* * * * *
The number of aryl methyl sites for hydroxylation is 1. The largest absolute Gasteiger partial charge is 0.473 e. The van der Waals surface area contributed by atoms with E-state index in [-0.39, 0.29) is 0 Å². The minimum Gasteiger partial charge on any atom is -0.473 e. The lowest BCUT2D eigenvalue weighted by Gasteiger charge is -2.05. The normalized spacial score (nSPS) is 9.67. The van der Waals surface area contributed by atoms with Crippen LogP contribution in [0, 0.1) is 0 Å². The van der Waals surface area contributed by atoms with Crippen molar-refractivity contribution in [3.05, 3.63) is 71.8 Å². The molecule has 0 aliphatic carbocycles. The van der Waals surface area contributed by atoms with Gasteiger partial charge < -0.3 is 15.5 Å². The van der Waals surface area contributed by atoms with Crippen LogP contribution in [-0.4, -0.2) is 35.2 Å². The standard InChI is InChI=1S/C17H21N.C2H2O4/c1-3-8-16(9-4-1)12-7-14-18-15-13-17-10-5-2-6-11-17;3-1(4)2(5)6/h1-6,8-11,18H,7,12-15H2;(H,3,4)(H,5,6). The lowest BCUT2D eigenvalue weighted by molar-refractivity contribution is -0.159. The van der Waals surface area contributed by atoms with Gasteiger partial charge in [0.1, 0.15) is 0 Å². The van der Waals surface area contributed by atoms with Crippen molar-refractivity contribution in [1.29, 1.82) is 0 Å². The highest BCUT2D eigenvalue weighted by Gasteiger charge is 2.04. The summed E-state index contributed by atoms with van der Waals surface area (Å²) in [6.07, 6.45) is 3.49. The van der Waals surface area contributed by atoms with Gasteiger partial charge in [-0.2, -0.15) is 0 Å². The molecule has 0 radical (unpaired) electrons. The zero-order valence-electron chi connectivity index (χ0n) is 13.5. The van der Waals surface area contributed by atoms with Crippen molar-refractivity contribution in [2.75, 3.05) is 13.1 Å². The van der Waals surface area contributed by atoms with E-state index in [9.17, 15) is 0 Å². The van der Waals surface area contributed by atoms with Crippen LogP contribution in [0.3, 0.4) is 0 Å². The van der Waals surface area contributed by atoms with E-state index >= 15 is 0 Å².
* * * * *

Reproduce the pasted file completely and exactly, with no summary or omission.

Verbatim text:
The number of aryl methyl sites for hydroxylation is 1. The largest absolute Gasteiger partial charge is 0.473 e. The van der Waals surface area contributed by atoms with E-state index in [-0.39, 0.29) is 0 Å². The minimum Gasteiger partial charge on any atom is -0.473 e. The lowest BCUT2D eigenvalue weighted by Gasteiger charge is -2.05. The normalized spacial score (nSPS) is 9.67. The van der Waals surface area contributed by atoms with Crippen LogP contribution in [0, 0.1) is 0 Å². The van der Waals surface area contributed by atoms with Crippen molar-refractivity contribution in [3.05, 3.63) is 71.8 Å². The molecule has 0 aliphatic carbocycles. The van der Waals surface area contributed by atoms with Gasteiger partial charge < -0.3 is 15.5 Å². The van der Waals surface area contributed by atoms with Crippen LogP contribution in [-0.4, -0.2) is 35.2 Å². The standard InChI is InChI=1S/C17H21N.C2H2O4/c1-3-8-16(9-4-1)12-7-14-18-15-13-17-10-5-2-6-11-17;3-1(4)2(5)6/h1-6,8-11,18H,7,12-15H2;(H,3,4)(H,5,6). The lowest BCUT2D eigenvalue weighted by molar-refractivity contribution is -0.159. The van der Waals surface area contributed by atoms with Gasteiger partial charge in [0.1, 0.15) is 0 Å². The van der Waals surface area contributed by atoms with Crippen molar-refractivity contribution in [1.29, 1.82) is 0 Å². The highest BCUT2D eigenvalue weighted by Gasteiger charge is 2.04. The summed E-state index contributed by atoms with van der Waals surface area (Å²) in [6.07, 6.45) is 3.49. The van der Waals surface area contributed by atoms with Gasteiger partial charge in [-0.2, -0.15) is 0 Å². The molecule has 0 radical (unpaired) electrons. The zero-order valence-electron chi connectivity index (χ0n) is 13.5. The van der Waals surface area contributed by atoms with Crippen molar-refractivity contribution in [2.75, 3.05) is 13.1 Å². The van der Waals surface area contributed by atoms with E-state index in [9.17, 15) is 0 Å². The van der Waals surface area contributed by atoms with Crippen LogP contribution in [0.3, 0.4) is 0 Å². The van der Waals surface area contributed by atoms with E-state index >= 15 is 0 Å².